By 2050, two new sub-Saharan African countries will join the ranks of the world’s top ten most populous countries, led by the Democratic Republic of the Congo and Ethiopia. At this century’s midpoint, Nigeria will be the world’s third most populous country. African populations will continue to surge into the end of the 21st century as populations fall elsewhere in the world, including in China.
India will remain the world’s most populous country, having reached that status by the mid-2020s. And while China will retain its position at second, its population will decline from 1.44 billion in 2030 to 1.36 billion in 2050.
The population gap between Bangladesh and Pakistan will have widened further. In 1988, the populations of both countries were roughly the same: 100 million. By 2017, Pakistan’s population rose to 197 million, while the population of Bangladesh, as a result of a national family planning program, reached 165 million, rising at a much slower pace. By 2050, the impact of family planning in Bangladesh will become even more visible, as Pakistan’s population will grow to 307 million—about fifty percent larger than that of Bangladesh.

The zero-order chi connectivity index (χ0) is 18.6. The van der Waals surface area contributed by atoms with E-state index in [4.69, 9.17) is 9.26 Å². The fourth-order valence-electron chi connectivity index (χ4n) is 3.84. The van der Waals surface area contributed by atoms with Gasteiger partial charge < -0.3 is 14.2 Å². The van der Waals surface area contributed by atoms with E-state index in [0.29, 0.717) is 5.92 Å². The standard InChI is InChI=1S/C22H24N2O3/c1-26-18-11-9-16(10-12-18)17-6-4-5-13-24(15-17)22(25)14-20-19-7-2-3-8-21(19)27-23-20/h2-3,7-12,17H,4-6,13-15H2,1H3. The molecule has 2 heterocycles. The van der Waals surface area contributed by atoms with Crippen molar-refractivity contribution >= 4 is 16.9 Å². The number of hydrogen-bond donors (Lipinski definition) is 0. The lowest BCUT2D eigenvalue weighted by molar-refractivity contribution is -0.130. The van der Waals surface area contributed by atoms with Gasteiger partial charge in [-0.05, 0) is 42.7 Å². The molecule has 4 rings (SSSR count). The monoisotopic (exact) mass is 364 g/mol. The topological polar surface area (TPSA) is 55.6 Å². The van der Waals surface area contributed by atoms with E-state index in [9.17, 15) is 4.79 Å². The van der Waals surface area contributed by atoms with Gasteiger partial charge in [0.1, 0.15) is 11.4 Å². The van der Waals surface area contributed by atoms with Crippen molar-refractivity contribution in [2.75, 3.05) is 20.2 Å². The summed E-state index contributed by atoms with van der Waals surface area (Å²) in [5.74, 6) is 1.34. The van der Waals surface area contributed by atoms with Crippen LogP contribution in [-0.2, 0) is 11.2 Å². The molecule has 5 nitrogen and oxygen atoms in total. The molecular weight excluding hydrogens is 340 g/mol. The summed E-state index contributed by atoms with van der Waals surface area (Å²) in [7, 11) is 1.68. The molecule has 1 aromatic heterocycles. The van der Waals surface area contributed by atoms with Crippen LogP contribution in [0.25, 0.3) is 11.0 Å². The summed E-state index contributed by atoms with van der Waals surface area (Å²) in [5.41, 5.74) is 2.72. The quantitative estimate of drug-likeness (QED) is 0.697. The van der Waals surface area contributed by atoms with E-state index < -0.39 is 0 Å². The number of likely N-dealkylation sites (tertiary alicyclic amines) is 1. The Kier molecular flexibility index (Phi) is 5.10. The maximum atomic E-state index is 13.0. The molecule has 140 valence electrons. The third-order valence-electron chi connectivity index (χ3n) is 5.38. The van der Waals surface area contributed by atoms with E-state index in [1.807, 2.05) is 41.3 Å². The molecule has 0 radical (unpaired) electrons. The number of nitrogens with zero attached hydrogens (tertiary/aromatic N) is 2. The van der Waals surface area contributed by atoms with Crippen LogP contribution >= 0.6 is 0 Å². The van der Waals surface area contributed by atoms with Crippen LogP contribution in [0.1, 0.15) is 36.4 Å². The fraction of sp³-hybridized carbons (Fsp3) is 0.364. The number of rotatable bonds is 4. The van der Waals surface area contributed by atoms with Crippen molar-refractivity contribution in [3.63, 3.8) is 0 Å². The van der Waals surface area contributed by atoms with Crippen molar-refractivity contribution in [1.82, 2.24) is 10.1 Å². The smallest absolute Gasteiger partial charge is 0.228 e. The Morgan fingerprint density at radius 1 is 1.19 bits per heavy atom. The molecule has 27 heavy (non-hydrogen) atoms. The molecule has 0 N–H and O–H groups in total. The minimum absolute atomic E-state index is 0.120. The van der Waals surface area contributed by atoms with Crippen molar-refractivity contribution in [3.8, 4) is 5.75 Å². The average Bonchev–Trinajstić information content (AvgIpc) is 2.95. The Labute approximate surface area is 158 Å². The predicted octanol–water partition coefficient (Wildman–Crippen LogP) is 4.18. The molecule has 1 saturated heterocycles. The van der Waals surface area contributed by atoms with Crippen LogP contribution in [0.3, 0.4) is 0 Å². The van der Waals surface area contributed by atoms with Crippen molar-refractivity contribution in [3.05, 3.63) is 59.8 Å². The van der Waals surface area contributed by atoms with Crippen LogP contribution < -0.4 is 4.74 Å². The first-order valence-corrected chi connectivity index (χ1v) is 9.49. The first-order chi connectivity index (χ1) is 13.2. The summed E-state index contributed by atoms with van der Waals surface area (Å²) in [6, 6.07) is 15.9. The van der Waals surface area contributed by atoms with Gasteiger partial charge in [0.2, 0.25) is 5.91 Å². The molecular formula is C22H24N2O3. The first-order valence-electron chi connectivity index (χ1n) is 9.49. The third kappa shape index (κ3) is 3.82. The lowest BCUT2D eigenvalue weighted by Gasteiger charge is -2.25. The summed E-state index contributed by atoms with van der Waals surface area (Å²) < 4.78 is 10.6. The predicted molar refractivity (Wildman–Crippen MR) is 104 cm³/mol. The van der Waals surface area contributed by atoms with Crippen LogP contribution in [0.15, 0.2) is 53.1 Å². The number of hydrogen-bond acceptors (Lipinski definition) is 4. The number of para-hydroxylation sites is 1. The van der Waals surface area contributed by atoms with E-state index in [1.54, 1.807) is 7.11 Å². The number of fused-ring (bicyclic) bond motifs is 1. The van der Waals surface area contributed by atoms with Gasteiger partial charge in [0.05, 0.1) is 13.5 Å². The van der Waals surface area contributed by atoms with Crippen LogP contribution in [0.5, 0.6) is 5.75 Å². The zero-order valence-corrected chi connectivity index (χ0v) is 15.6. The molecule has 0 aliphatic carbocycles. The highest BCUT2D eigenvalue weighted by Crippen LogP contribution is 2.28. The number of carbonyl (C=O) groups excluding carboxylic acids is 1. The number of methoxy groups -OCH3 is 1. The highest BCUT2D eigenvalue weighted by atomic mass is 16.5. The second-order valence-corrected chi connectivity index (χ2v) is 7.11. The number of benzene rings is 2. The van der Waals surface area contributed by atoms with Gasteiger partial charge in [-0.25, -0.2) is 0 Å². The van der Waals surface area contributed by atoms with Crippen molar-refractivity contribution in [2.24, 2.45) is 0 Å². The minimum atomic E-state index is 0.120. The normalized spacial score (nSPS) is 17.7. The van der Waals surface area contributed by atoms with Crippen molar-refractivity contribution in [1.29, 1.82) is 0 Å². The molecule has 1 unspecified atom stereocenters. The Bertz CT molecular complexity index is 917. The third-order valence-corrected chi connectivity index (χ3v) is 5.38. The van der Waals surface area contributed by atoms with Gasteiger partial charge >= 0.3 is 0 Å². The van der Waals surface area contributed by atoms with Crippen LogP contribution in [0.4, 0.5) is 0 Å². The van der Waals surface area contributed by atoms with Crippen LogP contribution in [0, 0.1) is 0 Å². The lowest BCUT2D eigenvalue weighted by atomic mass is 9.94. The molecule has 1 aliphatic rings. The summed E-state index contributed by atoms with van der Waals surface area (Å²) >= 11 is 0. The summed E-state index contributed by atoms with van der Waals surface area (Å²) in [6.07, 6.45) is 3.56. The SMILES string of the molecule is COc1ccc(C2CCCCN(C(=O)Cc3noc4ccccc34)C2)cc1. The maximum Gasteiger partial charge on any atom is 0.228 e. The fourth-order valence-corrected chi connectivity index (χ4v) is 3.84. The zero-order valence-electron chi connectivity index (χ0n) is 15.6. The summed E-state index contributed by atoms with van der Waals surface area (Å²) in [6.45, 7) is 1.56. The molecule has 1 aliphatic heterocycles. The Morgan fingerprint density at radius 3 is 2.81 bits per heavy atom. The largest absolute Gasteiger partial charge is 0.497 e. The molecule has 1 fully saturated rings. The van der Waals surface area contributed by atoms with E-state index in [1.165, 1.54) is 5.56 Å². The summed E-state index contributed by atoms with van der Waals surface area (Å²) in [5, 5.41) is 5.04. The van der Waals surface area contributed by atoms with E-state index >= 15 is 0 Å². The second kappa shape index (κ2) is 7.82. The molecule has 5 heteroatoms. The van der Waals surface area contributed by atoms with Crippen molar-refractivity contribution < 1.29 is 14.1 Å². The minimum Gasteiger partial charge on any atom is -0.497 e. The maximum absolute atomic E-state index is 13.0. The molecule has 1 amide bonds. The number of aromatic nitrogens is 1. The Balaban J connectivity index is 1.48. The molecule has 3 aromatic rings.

Meanwhile, Europe’s population will continue to age. Its population over the age of 60 will reach 35 percent, up from 25 percent in 2017.
Here is a projection of the world’s most populous countries in 2050, according to a United Nations forecast made in 2017.